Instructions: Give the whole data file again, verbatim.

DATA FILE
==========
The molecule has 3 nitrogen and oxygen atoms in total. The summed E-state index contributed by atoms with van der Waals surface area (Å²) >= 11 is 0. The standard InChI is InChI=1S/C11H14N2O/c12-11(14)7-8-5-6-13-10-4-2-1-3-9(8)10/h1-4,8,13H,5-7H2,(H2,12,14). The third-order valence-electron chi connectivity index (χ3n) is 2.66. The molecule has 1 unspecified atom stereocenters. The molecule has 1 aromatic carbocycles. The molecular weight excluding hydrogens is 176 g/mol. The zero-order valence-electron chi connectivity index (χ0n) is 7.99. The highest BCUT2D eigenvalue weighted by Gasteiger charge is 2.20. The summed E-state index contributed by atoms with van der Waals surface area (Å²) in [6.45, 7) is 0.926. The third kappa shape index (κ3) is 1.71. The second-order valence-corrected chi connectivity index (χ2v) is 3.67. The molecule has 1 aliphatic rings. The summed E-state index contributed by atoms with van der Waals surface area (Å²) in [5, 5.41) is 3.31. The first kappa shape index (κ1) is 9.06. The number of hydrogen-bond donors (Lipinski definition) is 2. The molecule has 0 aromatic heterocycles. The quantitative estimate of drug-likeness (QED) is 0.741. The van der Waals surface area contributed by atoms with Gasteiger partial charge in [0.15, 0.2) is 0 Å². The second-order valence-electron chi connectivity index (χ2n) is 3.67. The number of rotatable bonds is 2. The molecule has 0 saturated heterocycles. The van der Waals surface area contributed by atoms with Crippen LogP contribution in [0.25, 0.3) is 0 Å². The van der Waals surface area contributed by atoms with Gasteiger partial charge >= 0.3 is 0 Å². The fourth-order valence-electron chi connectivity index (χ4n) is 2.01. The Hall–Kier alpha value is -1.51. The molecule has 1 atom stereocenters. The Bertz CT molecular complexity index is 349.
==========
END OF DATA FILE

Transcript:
The molecule has 3 nitrogen and oxygen atoms in total. The summed E-state index contributed by atoms with van der Waals surface area (Å²) >= 11 is 0. The standard InChI is InChI=1S/C11H14N2O/c12-11(14)7-8-5-6-13-10-4-2-1-3-9(8)10/h1-4,8,13H,5-7H2,(H2,12,14). The third-order valence-electron chi connectivity index (χ3n) is 2.66. The molecule has 1 unspecified atom stereocenters. The molecule has 1 aromatic carbocycles. The molecular weight excluding hydrogens is 176 g/mol. The zero-order valence-electron chi connectivity index (χ0n) is 7.99. The highest BCUT2D eigenvalue weighted by Gasteiger charge is 2.20. The summed E-state index contributed by atoms with van der Waals surface area (Å²) in [6.45, 7) is 0.926. The third kappa shape index (κ3) is 1.71. The second-order valence-corrected chi connectivity index (χ2v) is 3.67. The molecule has 1 aliphatic rings. The summed E-state index contributed by atoms with van der Waals surface area (Å²) in [5, 5.41) is 3.31. The first kappa shape index (κ1) is 9.06. The number of hydrogen-bond donors (Lipinski definition) is 2. The molecule has 0 aromatic heterocycles. The quantitative estimate of drug-likeness (QED) is 0.741. The van der Waals surface area contributed by atoms with Gasteiger partial charge in [0.15, 0.2) is 0 Å². The second-order valence-electron chi connectivity index (χ2n) is 3.67. The number of rotatable bonds is 2. The molecule has 0 saturated heterocycles. The van der Waals surface area contributed by atoms with Crippen LogP contribution in [0.25, 0.3) is 0 Å². The van der Waals surface area contributed by atoms with Gasteiger partial charge >= 0.3 is 0 Å². The fourth-order valence-electron chi connectivity index (χ4n) is 2.01. The Hall–Kier alpha value is -1.51. The molecule has 1 atom stereocenters. The Bertz CT molecular complexity index is 349.